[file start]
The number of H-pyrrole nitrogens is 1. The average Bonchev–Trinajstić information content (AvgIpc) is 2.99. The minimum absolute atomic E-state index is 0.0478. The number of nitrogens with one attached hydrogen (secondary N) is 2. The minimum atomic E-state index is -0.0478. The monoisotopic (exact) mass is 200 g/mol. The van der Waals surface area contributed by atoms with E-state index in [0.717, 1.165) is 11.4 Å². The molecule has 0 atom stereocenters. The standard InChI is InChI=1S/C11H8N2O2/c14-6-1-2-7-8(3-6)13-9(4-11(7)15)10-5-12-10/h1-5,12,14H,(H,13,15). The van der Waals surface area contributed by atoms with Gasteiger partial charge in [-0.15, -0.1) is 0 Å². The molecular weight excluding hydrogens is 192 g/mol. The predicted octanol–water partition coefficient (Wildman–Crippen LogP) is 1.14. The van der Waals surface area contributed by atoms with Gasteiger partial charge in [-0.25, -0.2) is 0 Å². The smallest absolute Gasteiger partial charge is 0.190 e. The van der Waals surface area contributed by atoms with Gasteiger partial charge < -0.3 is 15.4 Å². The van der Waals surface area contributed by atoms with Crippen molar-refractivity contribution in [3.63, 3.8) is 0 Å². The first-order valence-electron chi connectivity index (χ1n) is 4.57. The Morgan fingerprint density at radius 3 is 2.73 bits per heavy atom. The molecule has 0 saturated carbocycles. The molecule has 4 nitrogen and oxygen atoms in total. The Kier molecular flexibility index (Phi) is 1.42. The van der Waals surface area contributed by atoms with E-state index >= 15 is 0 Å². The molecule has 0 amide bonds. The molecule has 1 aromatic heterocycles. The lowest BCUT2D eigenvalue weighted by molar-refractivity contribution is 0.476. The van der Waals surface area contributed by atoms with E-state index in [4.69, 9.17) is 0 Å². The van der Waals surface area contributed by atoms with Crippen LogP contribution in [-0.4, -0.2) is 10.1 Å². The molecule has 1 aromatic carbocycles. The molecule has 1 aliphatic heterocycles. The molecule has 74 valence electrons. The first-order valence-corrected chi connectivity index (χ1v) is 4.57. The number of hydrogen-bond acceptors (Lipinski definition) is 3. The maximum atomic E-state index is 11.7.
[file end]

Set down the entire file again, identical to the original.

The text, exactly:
The number of H-pyrrole nitrogens is 1. The average Bonchev–Trinajstić information content (AvgIpc) is 2.99. The minimum absolute atomic E-state index is 0.0478. The number of nitrogens with one attached hydrogen (secondary N) is 2. The minimum atomic E-state index is -0.0478. The monoisotopic (exact) mass is 200 g/mol. The van der Waals surface area contributed by atoms with E-state index in [0.717, 1.165) is 11.4 Å². The molecule has 0 atom stereocenters. The standard InChI is InChI=1S/C11H8N2O2/c14-6-1-2-7-8(3-6)13-9(4-11(7)15)10-5-12-10/h1-5,12,14H,(H,13,15). The van der Waals surface area contributed by atoms with Gasteiger partial charge in [-0.15, -0.1) is 0 Å². The molecular weight excluding hydrogens is 192 g/mol. The predicted octanol–water partition coefficient (Wildman–Crippen LogP) is 1.14. The van der Waals surface area contributed by atoms with Gasteiger partial charge in [-0.25, -0.2) is 0 Å². The smallest absolute Gasteiger partial charge is 0.190 e. The van der Waals surface area contributed by atoms with Gasteiger partial charge < -0.3 is 15.4 Å². The van der Waals surface area contributed by atoms with Crippen molar-refractivity contribution in [3.63, 3.8) is 0 Å². The first-order valence-electron chi connectivity index (χ1n) is 4.57. The Morgan fingerprint density at radius 3 is 2.73 bits per heavy atom. The molecule has 0 saturated carbocycles. The molecule has 4 nitrogen and oxygen atoms in total. The Kier molecular flexibility index (Phi) is 1.42. The van der Waals surface area contributed by atoms with E-state index >= 15 is 0 Å². The molecule has 0 amide bonds. The molecule has 1 aromatic heterocycles. The lowest BCUT2D eigenvalue weighted by molar-refractivity contribution is 0.476. The van der Waals surface area contributed by atoms with E-state index in [4.69, 9.17) is 0 Å². The van der Waals surface area contributed by atoms with Crippen LogP contribution in [-0.4, -0.2) is 10.1 Å². The molecule has 1 aromatic carbocycles. The molecule has 1 aliphatic heterocycles. The molecule has 74 valence electrons. The first-order valence-corrected chi connectivity index (χ1v) is 4.57. The number of hydrogen-bond acceptors (Lipinski definition) is 3. The maximum atomic E-state index is 11.7.